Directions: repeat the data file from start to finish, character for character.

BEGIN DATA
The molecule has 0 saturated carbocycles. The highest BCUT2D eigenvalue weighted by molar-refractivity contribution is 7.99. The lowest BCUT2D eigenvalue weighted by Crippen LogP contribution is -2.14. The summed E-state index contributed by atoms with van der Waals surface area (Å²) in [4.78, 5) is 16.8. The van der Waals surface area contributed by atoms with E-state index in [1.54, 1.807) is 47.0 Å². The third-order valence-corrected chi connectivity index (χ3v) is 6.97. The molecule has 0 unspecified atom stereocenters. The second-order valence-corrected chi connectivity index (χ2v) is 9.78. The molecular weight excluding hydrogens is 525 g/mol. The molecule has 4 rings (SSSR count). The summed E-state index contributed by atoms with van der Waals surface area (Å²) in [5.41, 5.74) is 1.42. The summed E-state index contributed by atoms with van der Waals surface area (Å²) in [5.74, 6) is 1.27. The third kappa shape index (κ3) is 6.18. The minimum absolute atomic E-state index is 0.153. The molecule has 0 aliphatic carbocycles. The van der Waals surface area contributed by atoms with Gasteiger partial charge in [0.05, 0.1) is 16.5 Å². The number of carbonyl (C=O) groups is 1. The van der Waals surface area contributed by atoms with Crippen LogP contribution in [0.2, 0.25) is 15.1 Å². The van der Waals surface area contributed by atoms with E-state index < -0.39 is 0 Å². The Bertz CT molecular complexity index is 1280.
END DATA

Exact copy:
The molecule has 0 saturated carbocycles. The highest BCUT2D eigenvalue weighted by molar-refractivity contribution is 7.99. The lowest BCUT2D eigenvalue weighted by Crippen LogP contribution is -2.14. The summed E-state index contributed by atoms with van der Waals surface area (Å²) in [4.78, 5) is 16.8. The van der Waals surface area contributed by atoms with E-state index in [1.54, 1.807) is 47.0 Å². The third-order valence-corrected chi connectivity index (χ3v) is 6.97. The molecule has 0 unspecified atom stereocenters. The second-order valence-corrected chi connectivity index (χ2v) is 9.78. The molecular weight excluding hydrogens is 525 g/mol. The molecule has 4 rings (SSSR count). The summed E-state index contributed by atoms with van der Waals surface area (Å²) in [5.41, 5.74) is 1.42. The summed E-state index contributed by atoms with van der Waals surface area (Å²) in [5.74, 6) is 1.27. The third kappa shape index (κ3) is 6.18. The minimum absolute atomic E-state index is 0.153. The molecule has 0 aliphatic carbocycles. The van der Waals surface area contributed by atoms with Gasteiger partial charge in [0.05, 0.1) is 16.5 Å². The number of carbonyl (C=O) groups is 1. The van der Waals surface area contributed by atoms with Crippen LogP contribution in [0.2, 0.25) is 15.1 Å². The van der Waals surface area contributed by atoms with E-state index < -0.39 is 0 Å². The Bertz CT molecular complexity index is 1280.